Fractional CO 2 Laser Treatment Outcomes for Pediatric Hypertrophic Burn Scars

Sagar P. Patel, Ha Vi Nguyen, Diana Mannschreck, Richard J. Redett, Katherine B. Puttgen, F. Dylan Stewart

Research output: Contribution to journalArticlepeer-review


Carbon dioxide ablative fractional laser (CO 2 -AFL) therapy has not been widely adopted in pediatric burn care given limited outcomes literature and no established guidelines on laser treatment protocols. We present our experience to further elucidate the clinical role of CO 2 -AFL therapy for pediatric hypertrophic burn scars. We conducted a prospective cohort study of pediatric burn patients undergoing CO 2 -AFL treatment of hypertrophic, symptomatic burn scars at a tertiary care regional burn center during a 2-year period. Scars were assessed before each treatment using the Patient and Observer Scar Assessment Scale (POSAS), a validated, subjective, comprehensive scar assessment tool. We treated 49 pediatric patients for a total of 180 laser sessions. Burn severity was full thickness (63.6%) or deep partial thickness (47.7%). Observer-rated POSAS scores revealed statistically significant improvements in pigment, thickness, relief, pliability, and surface area after one treatment with continued improvement until the last laser session. Patient-rated POSAS revealed statistically significant improvements in color, stiffness, thickness, and irregularity after laser treatments. Total POSAS improved from 89.6 ± 17.5 to 76.6 ± 16.8 (P <.0001) after one treatment with further improvement to 69.2 ± 14.9 (P <.0001) at the final laser session. We found convincing evidence that CO 2 -AFL therapy improves hypertrophic burn scars on both patient- and observer-rated scales confirming statistical and clinical significance to both providers and families. These findings demonstrate that CO 2 -AFL can improve hypertrophic burn scars in pediatric patients providing a lower risk alternative to invasive therapies and a more immediate, efficacious alternative to more conservative scar treatments.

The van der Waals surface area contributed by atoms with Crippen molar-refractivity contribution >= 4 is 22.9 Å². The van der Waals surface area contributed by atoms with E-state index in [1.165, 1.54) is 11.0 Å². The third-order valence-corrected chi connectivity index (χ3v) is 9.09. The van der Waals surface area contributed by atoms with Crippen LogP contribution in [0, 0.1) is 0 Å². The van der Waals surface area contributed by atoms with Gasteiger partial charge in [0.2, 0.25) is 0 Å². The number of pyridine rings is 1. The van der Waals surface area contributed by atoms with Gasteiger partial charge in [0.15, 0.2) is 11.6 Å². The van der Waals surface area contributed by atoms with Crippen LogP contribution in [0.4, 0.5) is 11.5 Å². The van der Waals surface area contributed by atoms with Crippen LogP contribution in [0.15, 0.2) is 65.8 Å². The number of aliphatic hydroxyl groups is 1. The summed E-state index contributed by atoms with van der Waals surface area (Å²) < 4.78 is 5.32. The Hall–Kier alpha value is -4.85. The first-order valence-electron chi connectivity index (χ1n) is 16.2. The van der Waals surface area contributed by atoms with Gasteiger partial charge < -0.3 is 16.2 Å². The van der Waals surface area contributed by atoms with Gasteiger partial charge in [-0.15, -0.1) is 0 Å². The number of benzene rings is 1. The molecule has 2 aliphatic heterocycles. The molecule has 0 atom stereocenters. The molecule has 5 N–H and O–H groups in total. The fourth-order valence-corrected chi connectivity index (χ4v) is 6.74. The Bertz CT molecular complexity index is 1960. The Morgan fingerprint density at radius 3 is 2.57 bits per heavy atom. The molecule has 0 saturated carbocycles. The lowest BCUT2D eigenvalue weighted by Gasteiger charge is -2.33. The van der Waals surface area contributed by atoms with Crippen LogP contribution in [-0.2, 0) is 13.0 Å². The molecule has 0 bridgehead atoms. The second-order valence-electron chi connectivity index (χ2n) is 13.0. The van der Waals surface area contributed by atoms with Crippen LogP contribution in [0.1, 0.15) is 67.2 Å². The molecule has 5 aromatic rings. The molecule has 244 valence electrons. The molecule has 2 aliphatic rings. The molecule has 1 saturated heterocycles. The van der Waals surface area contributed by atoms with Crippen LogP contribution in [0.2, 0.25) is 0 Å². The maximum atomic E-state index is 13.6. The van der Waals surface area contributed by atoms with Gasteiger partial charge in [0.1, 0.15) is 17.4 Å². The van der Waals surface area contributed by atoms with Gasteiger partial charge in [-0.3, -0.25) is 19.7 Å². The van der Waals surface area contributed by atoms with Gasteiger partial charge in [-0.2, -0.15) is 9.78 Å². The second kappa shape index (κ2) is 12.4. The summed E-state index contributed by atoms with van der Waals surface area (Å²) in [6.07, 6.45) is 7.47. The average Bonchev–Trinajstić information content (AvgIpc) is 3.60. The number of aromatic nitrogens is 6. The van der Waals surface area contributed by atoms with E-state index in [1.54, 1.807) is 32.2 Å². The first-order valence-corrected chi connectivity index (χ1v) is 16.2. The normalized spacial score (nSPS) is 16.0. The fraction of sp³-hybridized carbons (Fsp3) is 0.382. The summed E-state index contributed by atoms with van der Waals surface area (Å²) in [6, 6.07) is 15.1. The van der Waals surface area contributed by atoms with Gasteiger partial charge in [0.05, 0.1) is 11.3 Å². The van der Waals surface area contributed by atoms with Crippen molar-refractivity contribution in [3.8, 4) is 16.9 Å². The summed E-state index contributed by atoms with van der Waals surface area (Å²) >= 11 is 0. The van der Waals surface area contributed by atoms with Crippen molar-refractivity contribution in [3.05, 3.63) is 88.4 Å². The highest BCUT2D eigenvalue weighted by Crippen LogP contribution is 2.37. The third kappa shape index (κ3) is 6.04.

Original languageEnglish (US)
Article numberirz046
Pages (from-to)386-391
Number of pages6
JournalJournal of Burn Care and Research
Issue number4
StatePublished - Jun 21 2019

ASJC Scopus subject areas

  • Surgery
  • Emergency Medicine
  • Rehabilitation

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